Jack Charlton, who died at 85, leaves a unique legacy.
He played a pivotal part in taking two countries, England and the Republic of Ireland, to levels they had not reached before, have not done since and may never do again on the global stage.
As a cornerstone of Leeds United’s greatest team, and the man whose club record of 773 appearances may never be beaten, he was a specialist in improbable success.
Charlton was defined by World Cups. He remains the only man to win the World Cup with one country and to reach the quarter-final as the manager of another.
Along with Bobby, he is one of only two pairs of brothers to win the World Cup, after the German duo of Fritz and Ottmar Walter in 1954.
He is the sixth of Sir Alf Ramsey’s team of 1966 to die but his achievements make him one of England’s immortals.
He was one of the least likely of those World Cup winners. His mother was the cousin of Newcastle’s legendary goalscorer Jackie Milburn but, unlike his brother and Bobby Moore, he was not groomed for greatness at an early age.
Charlton briefly worked in coal mines, as his father Robert did. He was signed by Leeds but sometimes used as a centre-forward and, in his own words, could be a “one-man awkward squad”.
Liverpool and Manchester United had tried to buy him but, as he approached his 29th birthday, he was still a Division Two footballer. His first cap for England came a few weeks before he turned 30.
“Jack, you know I don’t always pick the best players,” Ramsey told him, but Charlton proved a more physical foil to the classier Moore.
His excellence in the air completed the 1966 defensive unit: Ray Wilson and George Cohen flanked the centre-backs, Nobby Stiles tackled in front of them and Gordon Banks saved behind them.
Charlton was to concede a penalty for handball in the semi-final against Portugal, but Bobby scored twice. He gave away the free kick that led to Wolfgang Weber’s equaliser in the final, but Geoff Hurst completed a hat-trick in extra time.
The Charlton brothers’ relationship was not always close, but they both retired from international football on the flight back from the 1970 World Cup when Jack only played once.
He was being phased out by his country but he remained integral for his club. Don Revie’s Leeds were nearly men at times but Charlton still won the league, the FA Cup, the League Cup and two Fairs Cups.
He and his centre-back partner Norman Hunter both played more than 700 Leeds games; so did four more of Revie’s team. They could be formidable, uncompromising and even violent, but they could play and, in 1967, Jack Charlton succeeded Bobby as Footballer of the Year.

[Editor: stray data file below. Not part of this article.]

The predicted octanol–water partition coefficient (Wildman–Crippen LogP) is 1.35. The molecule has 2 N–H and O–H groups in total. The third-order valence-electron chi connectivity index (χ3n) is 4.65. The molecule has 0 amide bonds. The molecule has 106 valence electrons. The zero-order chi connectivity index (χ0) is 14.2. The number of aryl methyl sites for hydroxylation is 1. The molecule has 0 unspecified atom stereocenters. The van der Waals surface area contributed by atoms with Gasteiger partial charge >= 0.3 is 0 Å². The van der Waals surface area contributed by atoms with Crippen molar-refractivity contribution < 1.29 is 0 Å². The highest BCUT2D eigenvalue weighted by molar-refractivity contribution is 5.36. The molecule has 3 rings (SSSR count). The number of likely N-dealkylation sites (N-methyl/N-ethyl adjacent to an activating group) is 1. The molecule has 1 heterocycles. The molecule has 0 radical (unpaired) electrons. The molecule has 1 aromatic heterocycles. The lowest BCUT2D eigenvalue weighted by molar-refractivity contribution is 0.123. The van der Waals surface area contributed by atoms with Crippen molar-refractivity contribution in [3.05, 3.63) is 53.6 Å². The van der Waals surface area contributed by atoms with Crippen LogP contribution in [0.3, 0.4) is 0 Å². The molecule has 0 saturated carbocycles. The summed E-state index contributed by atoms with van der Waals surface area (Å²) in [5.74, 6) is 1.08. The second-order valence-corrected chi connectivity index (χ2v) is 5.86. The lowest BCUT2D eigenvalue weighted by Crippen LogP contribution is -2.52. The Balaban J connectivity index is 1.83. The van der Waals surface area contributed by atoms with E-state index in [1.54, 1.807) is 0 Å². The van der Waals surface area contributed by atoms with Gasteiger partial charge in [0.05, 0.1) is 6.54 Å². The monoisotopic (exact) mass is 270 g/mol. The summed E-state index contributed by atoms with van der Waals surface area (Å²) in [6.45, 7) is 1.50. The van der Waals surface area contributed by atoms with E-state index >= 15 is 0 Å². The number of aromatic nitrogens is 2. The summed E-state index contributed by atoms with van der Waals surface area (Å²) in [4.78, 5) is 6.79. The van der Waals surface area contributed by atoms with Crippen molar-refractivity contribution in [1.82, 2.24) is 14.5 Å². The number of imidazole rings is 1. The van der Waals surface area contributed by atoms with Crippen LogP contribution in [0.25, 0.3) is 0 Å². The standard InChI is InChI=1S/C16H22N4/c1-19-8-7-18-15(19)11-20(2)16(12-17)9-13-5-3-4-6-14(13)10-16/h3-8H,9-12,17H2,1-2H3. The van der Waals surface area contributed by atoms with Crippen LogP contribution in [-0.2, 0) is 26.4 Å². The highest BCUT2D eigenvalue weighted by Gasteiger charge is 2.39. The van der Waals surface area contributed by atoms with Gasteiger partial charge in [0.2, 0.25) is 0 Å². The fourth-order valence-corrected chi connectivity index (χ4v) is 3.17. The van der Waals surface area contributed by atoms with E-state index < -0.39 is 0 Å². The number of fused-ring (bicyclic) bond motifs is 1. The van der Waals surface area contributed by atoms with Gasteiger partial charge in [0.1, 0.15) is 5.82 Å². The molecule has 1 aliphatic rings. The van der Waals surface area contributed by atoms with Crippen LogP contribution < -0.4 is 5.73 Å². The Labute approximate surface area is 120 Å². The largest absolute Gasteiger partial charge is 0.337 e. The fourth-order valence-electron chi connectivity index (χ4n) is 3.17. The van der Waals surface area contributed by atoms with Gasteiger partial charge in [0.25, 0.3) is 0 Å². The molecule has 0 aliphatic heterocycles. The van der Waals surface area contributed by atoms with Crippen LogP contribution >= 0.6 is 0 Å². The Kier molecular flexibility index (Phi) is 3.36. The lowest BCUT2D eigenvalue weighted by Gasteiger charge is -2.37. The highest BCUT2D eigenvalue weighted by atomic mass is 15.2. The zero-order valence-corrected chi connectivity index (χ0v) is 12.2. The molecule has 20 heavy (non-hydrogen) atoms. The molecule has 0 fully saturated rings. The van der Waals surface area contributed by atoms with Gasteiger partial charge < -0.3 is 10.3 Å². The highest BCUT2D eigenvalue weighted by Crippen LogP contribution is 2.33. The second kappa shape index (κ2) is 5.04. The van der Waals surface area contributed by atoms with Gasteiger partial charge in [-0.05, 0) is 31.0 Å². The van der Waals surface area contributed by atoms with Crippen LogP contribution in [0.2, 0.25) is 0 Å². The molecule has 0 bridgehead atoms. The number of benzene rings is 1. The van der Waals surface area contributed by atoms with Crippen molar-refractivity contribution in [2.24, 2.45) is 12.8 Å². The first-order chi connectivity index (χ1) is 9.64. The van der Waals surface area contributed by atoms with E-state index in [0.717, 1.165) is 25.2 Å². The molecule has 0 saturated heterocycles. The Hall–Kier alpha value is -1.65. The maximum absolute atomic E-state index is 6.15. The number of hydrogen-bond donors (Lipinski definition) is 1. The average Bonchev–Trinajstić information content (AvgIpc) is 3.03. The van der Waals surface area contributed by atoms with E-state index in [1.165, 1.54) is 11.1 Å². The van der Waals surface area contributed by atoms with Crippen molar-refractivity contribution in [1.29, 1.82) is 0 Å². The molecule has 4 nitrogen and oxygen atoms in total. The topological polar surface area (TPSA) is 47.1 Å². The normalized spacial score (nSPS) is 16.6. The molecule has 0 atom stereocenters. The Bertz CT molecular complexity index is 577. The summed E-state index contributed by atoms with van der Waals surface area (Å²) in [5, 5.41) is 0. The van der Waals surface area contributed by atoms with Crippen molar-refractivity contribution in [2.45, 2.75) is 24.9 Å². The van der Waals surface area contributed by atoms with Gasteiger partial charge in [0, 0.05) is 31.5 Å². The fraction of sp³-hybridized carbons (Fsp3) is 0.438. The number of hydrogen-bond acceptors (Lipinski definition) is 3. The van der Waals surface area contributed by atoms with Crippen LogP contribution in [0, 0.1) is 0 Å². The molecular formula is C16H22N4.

He played until he was 38, moved into management and won promotions with Middlesbrough and Sheffield Wednesday.
Yet his career seemed to be going nowhere after an underwhelming year in charge of Newcastle. Instead, he was appointed Republic of Ireland manager in 1986. Chosen instead of the triple European Cup winner Bob Paisley, he proved an inspired choice.
Ireland had never played in a major tournament. Charlton ended that in a transformative reign that made him a national hero in a second country.
His football could be direct, and perhaps talented players could have played in more entertaining style, but he raided the Irish diaspora, generated a remarkable team spirt and used his under appreciated tactical nous to produce some astonishing results and unforgettable memories.
Ireland beat England in Euro 1988, their first competition, and the eventual finalists Italy in New Jersey in the 1994 World Cup, both with goals by the Glaswegian Ray Houghton.
Most remarkably, Ireland marked their first World Cup, in 1990, by going to the quarter-finals, albeit without winning a game, and only losing narrowly to the hosts Italy.
Half a million people welcomed them back in Dublin afterwards. Charlton resigned after failing to qualify for Euro 1996, but he had helped shape Irish identity, during the evolution of a country from a sporting and economic backwater to a bigger player on the world stage.
A blunt talker with a famously good sense of humour, Jack Charlton helped change Leeds, England and Ireland.